quinta-feira, fevereiro 13, 2014

The Golden Age of Gas... Possibly: An Interview With The IEA | Zero Hedge

Mais um argumento pesado a favor da paragem do Programa Nacional de Barragens de Elevado Potencial Hidroelétrico... que a EDP e a Iberdrola em breve mendigarão do governo, não sem antes fazerem o bluff do pedido de indemnizações por suspensão dos contratos. Marinho Pinto, aqui tens um bom naco de matéria jurídica para pegar pelos cornos!

The Golden Age of Gas... Possibly: An Interview With The IEA | Zero Hedge

OP: How is the shale
boom reshaping the global financial and economic system? Who are the winners and losers in this emerging scenario?

IEA: One of the key messages of our World Energy Outlook-2013 is that lower energy prices in the United States mean that it is well-placed to reap an economic advantage, while higher costs for energy-intensive industries in Europe and Japan are set to be a heavy burden.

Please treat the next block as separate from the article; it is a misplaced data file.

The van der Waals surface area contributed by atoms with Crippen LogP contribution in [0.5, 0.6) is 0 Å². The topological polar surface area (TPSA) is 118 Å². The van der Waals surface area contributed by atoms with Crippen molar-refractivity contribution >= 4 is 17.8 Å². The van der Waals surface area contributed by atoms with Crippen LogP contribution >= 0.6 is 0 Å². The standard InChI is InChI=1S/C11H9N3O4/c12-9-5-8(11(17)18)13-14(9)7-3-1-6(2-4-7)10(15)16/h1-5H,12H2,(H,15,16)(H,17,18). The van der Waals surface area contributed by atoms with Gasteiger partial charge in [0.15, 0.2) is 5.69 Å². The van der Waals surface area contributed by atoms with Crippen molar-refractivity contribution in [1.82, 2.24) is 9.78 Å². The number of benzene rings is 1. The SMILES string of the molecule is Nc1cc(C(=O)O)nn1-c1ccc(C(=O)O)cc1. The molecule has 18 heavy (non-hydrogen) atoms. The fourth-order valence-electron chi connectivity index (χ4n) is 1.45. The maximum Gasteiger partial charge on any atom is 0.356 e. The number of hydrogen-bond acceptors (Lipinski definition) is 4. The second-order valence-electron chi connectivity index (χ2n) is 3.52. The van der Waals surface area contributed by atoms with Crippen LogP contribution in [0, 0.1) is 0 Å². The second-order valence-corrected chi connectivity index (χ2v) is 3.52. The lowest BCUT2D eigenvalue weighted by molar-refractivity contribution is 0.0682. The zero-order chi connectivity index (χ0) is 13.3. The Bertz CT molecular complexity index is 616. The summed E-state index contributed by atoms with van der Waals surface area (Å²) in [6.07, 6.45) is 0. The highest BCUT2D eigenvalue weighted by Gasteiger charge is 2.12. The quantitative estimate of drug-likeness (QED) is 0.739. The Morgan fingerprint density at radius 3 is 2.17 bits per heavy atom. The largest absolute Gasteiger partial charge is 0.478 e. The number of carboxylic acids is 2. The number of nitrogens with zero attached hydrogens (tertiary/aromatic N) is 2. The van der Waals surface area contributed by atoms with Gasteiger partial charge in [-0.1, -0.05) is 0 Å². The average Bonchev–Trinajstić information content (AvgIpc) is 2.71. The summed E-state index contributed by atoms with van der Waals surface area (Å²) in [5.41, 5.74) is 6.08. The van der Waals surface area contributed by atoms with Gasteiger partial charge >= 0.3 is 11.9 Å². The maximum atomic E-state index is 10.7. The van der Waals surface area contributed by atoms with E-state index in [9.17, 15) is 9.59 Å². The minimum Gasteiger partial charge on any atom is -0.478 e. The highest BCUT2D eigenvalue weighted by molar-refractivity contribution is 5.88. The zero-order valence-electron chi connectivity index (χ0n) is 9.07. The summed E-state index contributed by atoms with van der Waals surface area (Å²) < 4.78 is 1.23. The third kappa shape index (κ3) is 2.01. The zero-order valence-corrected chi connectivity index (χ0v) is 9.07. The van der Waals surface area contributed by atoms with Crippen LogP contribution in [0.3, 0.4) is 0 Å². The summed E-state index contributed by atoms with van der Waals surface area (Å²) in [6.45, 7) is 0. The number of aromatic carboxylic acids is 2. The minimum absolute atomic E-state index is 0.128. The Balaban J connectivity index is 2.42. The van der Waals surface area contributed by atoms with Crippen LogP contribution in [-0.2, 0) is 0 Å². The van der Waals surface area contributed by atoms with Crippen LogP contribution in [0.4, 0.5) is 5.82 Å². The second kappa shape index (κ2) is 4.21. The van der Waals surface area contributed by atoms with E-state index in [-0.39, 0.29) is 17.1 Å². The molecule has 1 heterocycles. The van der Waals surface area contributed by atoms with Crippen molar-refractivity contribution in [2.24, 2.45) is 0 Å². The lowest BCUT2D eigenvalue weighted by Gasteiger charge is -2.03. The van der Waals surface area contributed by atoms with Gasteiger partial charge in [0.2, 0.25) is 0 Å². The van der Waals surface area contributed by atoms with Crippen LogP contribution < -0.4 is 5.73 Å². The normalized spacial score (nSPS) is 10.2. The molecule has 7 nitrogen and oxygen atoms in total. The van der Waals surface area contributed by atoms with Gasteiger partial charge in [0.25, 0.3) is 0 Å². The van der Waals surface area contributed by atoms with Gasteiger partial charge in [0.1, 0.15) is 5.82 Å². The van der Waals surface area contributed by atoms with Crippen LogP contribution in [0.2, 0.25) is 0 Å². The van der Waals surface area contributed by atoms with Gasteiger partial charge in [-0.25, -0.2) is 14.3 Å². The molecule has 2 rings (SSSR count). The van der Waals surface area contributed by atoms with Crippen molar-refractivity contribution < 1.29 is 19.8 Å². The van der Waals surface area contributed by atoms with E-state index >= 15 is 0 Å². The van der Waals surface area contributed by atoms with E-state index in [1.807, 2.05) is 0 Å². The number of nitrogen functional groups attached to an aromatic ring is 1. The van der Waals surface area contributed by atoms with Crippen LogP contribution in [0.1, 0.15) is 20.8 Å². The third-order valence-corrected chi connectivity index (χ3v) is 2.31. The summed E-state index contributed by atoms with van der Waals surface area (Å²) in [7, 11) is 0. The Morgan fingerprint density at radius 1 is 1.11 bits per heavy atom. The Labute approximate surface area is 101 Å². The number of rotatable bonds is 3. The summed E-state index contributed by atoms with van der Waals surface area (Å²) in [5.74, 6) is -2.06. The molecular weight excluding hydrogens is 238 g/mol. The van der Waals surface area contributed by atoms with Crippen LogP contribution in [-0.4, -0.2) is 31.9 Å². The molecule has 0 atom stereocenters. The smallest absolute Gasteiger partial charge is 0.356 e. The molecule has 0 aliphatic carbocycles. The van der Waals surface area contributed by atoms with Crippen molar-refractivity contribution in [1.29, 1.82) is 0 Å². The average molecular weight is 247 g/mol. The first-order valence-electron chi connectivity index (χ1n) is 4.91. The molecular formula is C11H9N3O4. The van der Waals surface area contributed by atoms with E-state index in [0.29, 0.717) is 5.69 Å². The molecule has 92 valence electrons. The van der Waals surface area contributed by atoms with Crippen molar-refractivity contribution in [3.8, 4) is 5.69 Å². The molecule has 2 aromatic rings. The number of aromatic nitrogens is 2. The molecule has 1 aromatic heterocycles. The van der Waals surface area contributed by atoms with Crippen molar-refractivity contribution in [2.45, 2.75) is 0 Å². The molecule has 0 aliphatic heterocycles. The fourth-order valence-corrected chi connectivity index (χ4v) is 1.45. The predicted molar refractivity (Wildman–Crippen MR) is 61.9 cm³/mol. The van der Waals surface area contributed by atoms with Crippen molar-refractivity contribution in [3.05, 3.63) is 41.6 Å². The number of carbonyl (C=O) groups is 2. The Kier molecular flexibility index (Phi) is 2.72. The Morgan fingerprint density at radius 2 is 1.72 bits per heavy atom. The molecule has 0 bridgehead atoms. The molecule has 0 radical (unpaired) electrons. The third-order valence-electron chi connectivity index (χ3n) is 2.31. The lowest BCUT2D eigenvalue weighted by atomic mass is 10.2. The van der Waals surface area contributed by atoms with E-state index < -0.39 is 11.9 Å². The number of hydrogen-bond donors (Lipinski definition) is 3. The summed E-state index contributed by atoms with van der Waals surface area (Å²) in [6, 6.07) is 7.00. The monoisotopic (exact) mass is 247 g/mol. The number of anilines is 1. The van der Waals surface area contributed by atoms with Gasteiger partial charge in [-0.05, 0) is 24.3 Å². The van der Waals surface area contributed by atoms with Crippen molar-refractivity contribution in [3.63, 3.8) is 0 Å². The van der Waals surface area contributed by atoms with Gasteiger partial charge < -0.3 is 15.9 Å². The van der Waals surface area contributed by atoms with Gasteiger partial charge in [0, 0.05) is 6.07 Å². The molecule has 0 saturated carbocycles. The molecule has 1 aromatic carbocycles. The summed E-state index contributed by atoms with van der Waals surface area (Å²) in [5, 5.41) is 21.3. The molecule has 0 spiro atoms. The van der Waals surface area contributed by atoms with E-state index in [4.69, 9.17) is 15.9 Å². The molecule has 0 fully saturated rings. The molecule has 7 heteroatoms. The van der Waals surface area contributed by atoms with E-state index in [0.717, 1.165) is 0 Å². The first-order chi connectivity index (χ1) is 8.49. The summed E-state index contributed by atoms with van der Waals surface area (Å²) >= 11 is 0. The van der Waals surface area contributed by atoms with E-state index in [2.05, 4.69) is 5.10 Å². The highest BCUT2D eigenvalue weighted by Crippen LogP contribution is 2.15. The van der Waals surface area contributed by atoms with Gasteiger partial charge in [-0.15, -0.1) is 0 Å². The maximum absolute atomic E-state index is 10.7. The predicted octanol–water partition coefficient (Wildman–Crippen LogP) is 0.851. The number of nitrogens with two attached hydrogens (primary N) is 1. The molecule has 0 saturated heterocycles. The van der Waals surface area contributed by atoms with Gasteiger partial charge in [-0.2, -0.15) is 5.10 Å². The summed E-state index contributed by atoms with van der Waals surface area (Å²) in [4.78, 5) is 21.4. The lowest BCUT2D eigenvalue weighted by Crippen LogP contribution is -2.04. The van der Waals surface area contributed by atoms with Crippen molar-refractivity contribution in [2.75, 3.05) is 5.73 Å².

Natural gas prices have fallen sharply in the United States – mainly as a result of the shale gas boom –  and today they are about three times lower than in Europe and five times lower than in Japan. Electricity price differentials are also large, with Japanese and
European industrial consumers paying on average more than twice as much for electricity as their counterparts in the United States, and even Chinese industry paying  almost double the US level.

Looking to the future, the WEO found that the United States sees its share of global exports of energy-intensive goods slightly increase to 2035, providing the clearest indication of the link between relatively low energy prices and the industrial outlook. By contrast, the European Union and Japan see their share of global exports decline – a combined loss of around one-third of their current share.

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